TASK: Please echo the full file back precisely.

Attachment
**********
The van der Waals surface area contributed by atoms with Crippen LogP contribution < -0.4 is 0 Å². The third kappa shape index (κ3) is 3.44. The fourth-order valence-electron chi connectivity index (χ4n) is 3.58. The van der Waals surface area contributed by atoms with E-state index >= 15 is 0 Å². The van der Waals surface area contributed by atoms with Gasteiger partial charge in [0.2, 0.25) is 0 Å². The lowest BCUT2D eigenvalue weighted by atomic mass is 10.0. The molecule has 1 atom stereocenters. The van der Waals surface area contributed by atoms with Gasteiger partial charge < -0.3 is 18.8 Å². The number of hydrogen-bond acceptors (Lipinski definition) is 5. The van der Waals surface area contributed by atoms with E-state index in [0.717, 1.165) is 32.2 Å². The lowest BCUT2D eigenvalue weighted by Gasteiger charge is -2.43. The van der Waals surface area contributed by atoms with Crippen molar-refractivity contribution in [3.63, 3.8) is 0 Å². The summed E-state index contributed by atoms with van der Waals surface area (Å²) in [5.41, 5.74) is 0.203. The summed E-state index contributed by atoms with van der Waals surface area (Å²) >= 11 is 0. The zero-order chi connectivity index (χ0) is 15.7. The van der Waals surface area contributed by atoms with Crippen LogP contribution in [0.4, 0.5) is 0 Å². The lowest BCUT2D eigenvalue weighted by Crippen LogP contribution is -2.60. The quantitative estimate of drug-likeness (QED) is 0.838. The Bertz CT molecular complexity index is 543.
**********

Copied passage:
The van der Waals surface area contributed by atoms with Crippen LogP contribution < -0.4 is 0 Å². The third kappa shape index (κ3) is 3.44. The fourth-order valence-electron chi connectivity index (χ4n) is 3.58. The van der Waals surface area contributed by atoms with E-state index >= 15 is 0 Å². The van der Waals surface area contributed by atoms with Gasteiger partial charge in [0.2, 0.25) is 0 Å². The lowest BCUT2D eigenvalue weighted by atomic mass is 10.0. The molecule has 1 atom stereocenters. The van der Waals surface area contributed by atoms with Gasteiger partial charge < -0.3 is 18.8 Å². The number of hydrogen-bond acceptors (Lipinski definition) is 5. The van der Waals surface area contributed by atoms with E-state index in [0.717, 1.165) is 32.2 Å². The lowest BCUT2D eigenvalue weighted by Gasteiger charge is -2.43. The van der Waals surface area contributed by atoms with Crippen molar-refractivity contribution in [3.63, 3.8) is 0 Å². The summed E-state index contributed by atoms with van der Waals surface area (Å²) in [5.41, 5.74) is 0.203. The summed E-state index contributed by atoms with van der Waals surface area (Å²) >= 11 is 0. The zero-order chi connectivity index (χ0) is 15.7. The van der Waals surface area contributed by atoms with Crippen LogP contribution in [0.4, 0.5) is 0 Å². The lowest BCUT2D eigenvalue weighted by Crippen LogP contribution is -2.60. The quantitative estimate of drug-likeness (QED) is 0.838. The Bertz CT molecular complexity index is 543.